In the past two years, Lilia Efimova, Sebastian Fiedler and I have been organizing a number of day long workshops / salons under the name BlogWalk. With ten sessions on three continents, in eight countries, we brought together roughly 200 people for day long dialogues on different weblogging related subjects.
To me it seemed that the energy I felt at the first two, three sessions was less present in the later sessions. Not because the newness of it all for me was gone; meeting groups of interesting people face to face is always inspiring. I think for me at some point my collector’s attitude kicked in. My focus shifted a bit from doing great days of dialogue, to adding another city, another country, to the list of our travelling circus of BlogWalks.

Window wiki during Blogwalk London
Windows Wiki During BlogWalk London, Sept. 2004

Sebastian Fiedler expressed some of the same doubts I felt in the last six months or so, so when he visited us earlier this month for Lilia’s and Robert’s wedding, we took it as a great opportunity to have a little rethink of the BlogWalk concept.
Over at Seblogging you can read the notes Sebastian took, and the conclusions we arrived at. But before looking forward, I like to look back at the things that got in the way of my personal ‘original BlogWalk experience’.

  • Eagerness sometimes resulted in hastily organised sessions, leaving too little time for inviting the right people, and too little time to collectively prepare the day.
  • A number of sessions were only done by one of us three, making it much less a collaborative experience
  • Doing BlogWalks in conjunction with major conferences works good for getting a broader group at the day, but distracts as well: people flying in or out during the day, a few just looking to kill some spare time in a nice and useful way.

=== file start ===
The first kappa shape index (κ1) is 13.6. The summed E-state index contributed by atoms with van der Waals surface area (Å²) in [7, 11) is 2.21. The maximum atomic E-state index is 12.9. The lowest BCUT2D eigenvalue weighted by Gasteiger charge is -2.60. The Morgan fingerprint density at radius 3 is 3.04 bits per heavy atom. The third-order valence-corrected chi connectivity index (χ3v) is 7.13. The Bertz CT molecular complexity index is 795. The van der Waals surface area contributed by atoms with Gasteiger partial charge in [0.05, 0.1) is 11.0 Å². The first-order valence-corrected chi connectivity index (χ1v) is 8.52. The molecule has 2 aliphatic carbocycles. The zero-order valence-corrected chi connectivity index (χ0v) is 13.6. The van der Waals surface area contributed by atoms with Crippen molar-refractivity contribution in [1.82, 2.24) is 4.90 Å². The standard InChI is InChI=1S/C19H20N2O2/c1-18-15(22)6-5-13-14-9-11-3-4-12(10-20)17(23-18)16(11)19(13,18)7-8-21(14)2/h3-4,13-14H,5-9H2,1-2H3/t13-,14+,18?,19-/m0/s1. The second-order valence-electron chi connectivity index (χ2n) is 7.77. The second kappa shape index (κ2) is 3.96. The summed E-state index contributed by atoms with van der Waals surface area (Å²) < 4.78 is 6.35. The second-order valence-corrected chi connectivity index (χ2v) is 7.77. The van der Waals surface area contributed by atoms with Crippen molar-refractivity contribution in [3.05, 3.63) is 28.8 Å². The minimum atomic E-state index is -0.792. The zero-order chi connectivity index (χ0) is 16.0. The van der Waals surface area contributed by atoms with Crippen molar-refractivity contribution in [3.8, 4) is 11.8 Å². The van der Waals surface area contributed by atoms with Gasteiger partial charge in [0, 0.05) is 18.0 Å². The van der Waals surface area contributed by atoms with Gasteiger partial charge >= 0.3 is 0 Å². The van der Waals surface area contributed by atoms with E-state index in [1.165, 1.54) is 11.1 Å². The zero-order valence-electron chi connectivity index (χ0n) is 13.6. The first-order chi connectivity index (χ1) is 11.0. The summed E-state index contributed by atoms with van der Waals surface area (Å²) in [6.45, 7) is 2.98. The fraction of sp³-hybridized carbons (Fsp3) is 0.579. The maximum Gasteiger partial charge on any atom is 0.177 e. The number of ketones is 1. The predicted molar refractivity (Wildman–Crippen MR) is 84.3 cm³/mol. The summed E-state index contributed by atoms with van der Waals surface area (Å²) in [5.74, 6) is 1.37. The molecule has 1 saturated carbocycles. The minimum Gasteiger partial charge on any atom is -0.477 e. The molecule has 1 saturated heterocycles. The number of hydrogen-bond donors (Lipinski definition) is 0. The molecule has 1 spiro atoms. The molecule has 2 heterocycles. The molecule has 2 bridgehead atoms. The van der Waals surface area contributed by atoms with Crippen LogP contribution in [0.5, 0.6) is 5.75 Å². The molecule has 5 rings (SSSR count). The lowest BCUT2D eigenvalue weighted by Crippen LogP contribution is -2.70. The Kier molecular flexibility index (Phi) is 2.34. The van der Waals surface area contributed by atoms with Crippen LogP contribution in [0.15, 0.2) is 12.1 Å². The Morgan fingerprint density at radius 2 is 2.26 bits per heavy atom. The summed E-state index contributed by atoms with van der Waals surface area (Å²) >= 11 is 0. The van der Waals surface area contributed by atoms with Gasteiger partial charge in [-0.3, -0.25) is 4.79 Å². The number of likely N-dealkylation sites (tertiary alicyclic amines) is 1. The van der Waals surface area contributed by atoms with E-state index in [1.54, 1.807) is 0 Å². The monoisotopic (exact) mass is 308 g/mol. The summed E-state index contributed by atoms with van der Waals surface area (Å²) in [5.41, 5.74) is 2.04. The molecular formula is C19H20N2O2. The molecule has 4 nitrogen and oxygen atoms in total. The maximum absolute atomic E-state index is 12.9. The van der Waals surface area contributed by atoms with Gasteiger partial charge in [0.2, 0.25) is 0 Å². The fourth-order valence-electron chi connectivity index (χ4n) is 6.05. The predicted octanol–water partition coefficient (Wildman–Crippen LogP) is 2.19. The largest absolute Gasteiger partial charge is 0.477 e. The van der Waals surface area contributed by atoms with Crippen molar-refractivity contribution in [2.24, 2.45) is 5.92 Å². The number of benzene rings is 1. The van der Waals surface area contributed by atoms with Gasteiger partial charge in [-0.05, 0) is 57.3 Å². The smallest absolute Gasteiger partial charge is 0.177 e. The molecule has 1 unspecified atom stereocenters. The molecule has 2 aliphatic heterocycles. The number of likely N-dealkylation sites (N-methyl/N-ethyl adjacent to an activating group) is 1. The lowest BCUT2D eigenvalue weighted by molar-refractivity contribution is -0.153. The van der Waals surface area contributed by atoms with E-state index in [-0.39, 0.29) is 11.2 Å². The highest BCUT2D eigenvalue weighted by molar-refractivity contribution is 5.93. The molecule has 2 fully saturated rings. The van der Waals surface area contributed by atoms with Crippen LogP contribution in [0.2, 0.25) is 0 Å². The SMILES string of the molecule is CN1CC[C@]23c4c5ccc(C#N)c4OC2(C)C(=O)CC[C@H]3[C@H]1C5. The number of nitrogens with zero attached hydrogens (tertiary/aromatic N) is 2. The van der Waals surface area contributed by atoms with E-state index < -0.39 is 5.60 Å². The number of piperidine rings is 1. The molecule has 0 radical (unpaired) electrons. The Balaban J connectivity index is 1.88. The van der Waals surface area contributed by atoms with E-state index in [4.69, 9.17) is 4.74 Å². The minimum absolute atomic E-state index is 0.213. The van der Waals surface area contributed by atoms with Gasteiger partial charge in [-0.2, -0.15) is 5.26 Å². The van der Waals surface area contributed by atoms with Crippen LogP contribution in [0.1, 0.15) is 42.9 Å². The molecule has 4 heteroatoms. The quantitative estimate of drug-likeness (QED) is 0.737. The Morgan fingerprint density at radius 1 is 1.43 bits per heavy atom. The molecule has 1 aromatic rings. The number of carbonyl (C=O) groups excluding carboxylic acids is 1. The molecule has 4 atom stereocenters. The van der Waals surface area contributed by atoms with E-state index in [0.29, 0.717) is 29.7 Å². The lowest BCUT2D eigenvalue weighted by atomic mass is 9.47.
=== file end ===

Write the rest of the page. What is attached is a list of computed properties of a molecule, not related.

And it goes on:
• Loosing sight of people, and especially of the spin-offs and effects meetings had for us.
  • Staying at people’s homes around a BlogWalk adds a lot to the experience, but takes time to prepare, and thus we ended up in hotels more and more.
Snowball fight blogwalk Chicago
Snowball Fight at BlogWalk Chicago, Jan. 2005

So, looking forward Sebastian and I would like to re-energize our BlogWalk efforts:

  • BlogWalks are facilitated by us as a team
  • Themes will be chosen from the whole of social media, and not so much tool-centered as opportunity or problem focussed
  • Three BlogWalks a year creates the needed preparation and follow-up time
  • Choosing two fixed European cities lets us build on previously found local resources
  • One BlogWalk will ‘travel’, and we’ll look for local groups and institutions to help host it. For these meetings we will be looking for support for basic travel costs for our team
  • These three BlogWalks will be stand alone events. If opportunities arise to do something in conjunction with a conference it will be considered, but the three stand alone events have priority
  • We want to continue to voluntarily spend time and effort on organizing and facilitating BlogWalks
  • BlogWalks will continue to be by invitation only and free of charge
  • We want to track and document more of what BlogWalk meetings help spark.
Magic of the Screen Blogwalk Innsbruck
Magic of the Screen During BlogWalk Innsbruck, Jun. 2005

All in all I think the ideas and thoughts we formulated help us create new energy and organize BlogWalks with a renewed sense of fun. It also means that to me this is no longer an experiment, it is something we do as part of our, mine at least, efforts to knit a wider European network of thinkers and doers from different fields. Something we need to help leverage our European diversity as fuel for innovative thinking.
A first practical result of leaving the experimental phase behind is that we will start moving the current BlogWalk wiki and BlogWalk website from their current subdomains to two new urls, blogwalk.net and blogwalk.eu.
I’d appreciate any thoughts or comments you might have concerning BlogWalk.
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Photo credits: Windows wiki London by Riccardo, Snowball fight by AKMA, Magic Screen by Sebastian Fiedler, all under Creative Commons.